First sentence: Before the reader is introduced to the modest country medical practitioner who is to be the chief personage of the following tale, it will be well that he should be made acquainted with some particulars as to the locality in which, and the neighbours among whom, our doctor followed his profession.
Premise/plot: Frank Gresham LOVES, LOVES, LOVES Mary Thorne, the doctor's niece. BUT. His family is in financial trouble, in debt. It being the nineteenth century and work being a horrible suggestion for a young man, Frank is told that he MUST--no doubt about it--MARRY for MONEY. Since Mary doesn't have money, she won't do at all. His parents have different ways of going about separating the two. But essentially Frank spends a year or two away from 'the love of his life.' And Mary spends those years being shunned by a family that formerly welcomed and received her as one of their own. Meanwhile, Doctor Thorne is busy doctoring a local family of drunkards. He tends first the father, then the son. Unbeknownst to the community, but not unknown to him, these are Mary's maternal relatives--her very, very, very wealthy relatives (Scatcherds). But their background--their status--is low. The doctor knows that there's a possibility that Mary will be extremely rich one day. But he has to keep this a big secret since it's just a possibility. If the current heir lives and is able to overcome his alcoholism...or if he lives past his twenty-fifth birthday...then the money won't be Mary's at all. Mary herself doesn't know the connection.
My thoughts: I really LOVE this third book in the Barsetshire series by Anthony Trollope. It's a romance with plenty of drama and gossip. It's a good, old-fashioned romance. Modern readers may be less than impressed that one of the big love scenes works its way up to holding hands for a few minutes. But as for me, I really enjoyed it for what it was.
I also loved to see the bond between Doctor Thorne and his niece.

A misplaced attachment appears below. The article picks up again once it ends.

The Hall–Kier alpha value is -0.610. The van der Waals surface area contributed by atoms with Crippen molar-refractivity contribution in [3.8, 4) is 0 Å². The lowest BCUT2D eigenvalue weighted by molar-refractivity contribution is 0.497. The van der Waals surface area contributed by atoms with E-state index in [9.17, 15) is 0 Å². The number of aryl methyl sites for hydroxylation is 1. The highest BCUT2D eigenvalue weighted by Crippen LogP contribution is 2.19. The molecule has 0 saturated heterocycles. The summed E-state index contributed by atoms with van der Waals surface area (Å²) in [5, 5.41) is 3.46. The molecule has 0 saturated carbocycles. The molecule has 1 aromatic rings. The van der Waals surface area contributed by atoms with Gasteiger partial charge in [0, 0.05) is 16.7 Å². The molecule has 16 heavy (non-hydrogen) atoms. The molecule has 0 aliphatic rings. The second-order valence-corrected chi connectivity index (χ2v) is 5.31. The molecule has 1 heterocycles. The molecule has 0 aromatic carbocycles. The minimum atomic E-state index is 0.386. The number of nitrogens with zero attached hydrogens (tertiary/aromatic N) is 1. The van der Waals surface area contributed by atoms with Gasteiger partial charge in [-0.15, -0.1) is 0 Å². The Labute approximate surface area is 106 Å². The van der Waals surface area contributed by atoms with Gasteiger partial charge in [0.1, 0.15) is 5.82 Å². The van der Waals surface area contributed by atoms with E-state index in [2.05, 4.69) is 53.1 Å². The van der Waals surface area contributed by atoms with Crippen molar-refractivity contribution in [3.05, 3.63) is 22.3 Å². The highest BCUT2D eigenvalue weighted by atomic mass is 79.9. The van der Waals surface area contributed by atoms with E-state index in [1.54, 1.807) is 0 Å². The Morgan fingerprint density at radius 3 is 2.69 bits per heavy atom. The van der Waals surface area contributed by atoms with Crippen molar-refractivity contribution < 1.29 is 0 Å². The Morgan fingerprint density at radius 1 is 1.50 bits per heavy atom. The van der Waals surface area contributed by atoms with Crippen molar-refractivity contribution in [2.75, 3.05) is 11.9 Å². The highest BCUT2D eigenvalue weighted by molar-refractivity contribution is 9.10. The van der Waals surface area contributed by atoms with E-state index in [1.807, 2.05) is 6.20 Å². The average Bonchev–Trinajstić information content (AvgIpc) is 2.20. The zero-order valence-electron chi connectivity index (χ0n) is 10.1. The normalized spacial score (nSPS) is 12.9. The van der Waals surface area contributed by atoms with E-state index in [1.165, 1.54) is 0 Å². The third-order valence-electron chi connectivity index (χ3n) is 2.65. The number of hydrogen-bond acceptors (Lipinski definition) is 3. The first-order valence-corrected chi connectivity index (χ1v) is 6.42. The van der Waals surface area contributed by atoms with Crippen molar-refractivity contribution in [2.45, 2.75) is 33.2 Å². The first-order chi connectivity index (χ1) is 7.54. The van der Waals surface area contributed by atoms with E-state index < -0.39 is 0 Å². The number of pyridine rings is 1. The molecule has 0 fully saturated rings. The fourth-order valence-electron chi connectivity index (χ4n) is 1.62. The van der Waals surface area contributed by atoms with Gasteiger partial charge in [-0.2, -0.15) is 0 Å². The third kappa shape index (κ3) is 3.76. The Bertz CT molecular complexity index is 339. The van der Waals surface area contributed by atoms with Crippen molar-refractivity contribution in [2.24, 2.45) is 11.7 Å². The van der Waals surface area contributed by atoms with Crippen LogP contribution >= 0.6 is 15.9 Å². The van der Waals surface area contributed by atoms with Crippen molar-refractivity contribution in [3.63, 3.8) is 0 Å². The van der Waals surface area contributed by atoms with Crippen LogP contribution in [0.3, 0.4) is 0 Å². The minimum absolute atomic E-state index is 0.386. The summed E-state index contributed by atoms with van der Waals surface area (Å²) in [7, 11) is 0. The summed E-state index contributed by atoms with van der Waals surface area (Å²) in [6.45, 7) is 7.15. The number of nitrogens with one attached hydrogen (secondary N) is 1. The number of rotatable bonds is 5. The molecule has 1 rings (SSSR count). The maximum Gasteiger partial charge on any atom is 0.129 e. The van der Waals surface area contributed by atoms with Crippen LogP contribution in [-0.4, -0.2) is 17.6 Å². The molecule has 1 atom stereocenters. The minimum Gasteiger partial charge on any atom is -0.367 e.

If you appreciate Anthony Trollope, if you look upon him as a particular friend--as I do--then you'll love Doctor Thorne.
Doctor Thorne promising the child's mother to take her in and raise her as his very own:
“She is my niece,” said the doctor, taking up the tiny infant in his huge hands; “she is already the nearest thing, the only thing that I have in this world. I am her uncle, Mary. If you will go with this man I will be father to her and mother to her. Of what bread I eat, she shall eat; of what cup I drink, she shall drink. See, Mary, here is the Bible;” and he covered the book with his hand. “Leave her to me, and by this word she shall be my child.”Other favorite quotes:
It is so much easier to preach than to practise.
How is one to have an opinion if one does not get it by looking at the things which happen around us?
Habit is second nature, man; and a stronger nature than the first.
Our sheep have to put up with our spiritual doses whether they like them or not.
People must be bound together. They must depend on each other. Of course, misfortunes may come; but it is cowardly to be afraid of them beforehand.
“You haven’t got another cup of tea, have you?” “Oh, uncle! you have had five.” “No, my dear! not five; only four — only four, I assure you; I have been very particular to count. I had one while I was—” “Five uncle; indeed and indeed.” “Well, then, as I hate the prejudice which attaches luck to an odd number, I’ll have a sixth to show that I am not superstitious.”
When one is impatient, five minutes is as the duration of all time, and a quarter of an hour is eternity.
It’s hard to say in these days what is wrong and what is not.
See the world on all sides if you have an opportunity; and, believe me, a good dinner now and then is a very good thing.
We strain at our gnats with a vengeance, but we swallow our camels with ease.
How can I tell him to be sober when I have been a beast all my life myself? How can I advise him? That’s where it is! It is that that now kills me. Advise! Why, when I speak to him he treats me like a child.
You ain’t worth a shilling, and yet you regret nothing. I am worth half a million in one way or the other, and I regret everything — everything — everything!
Alas! she-dragons are not easily convinced of the innocence of any one.
It is so hard to throw off a tyrant; so much easier to yield, when we have been in the habit of yielding.
“I don’t give a straw for the world.” “That is a mistake, my boy; you do care for it, and would be very foolish if you did not. What you mean is, that, on this particular point, you value your love more than the world’s opinion.” “Well, yes, that is what I mean.”
when one is specially invited to be candid, one is naturally set upon one’s guard.
Wounds sometimes must be opened in order that they may be healed.
Who can console a heart that has lost all that it possessed?
Love can only be paid in its own coin: it knows of no other legal tender.
© 2017 Becky Laney of Becky's Book Reviews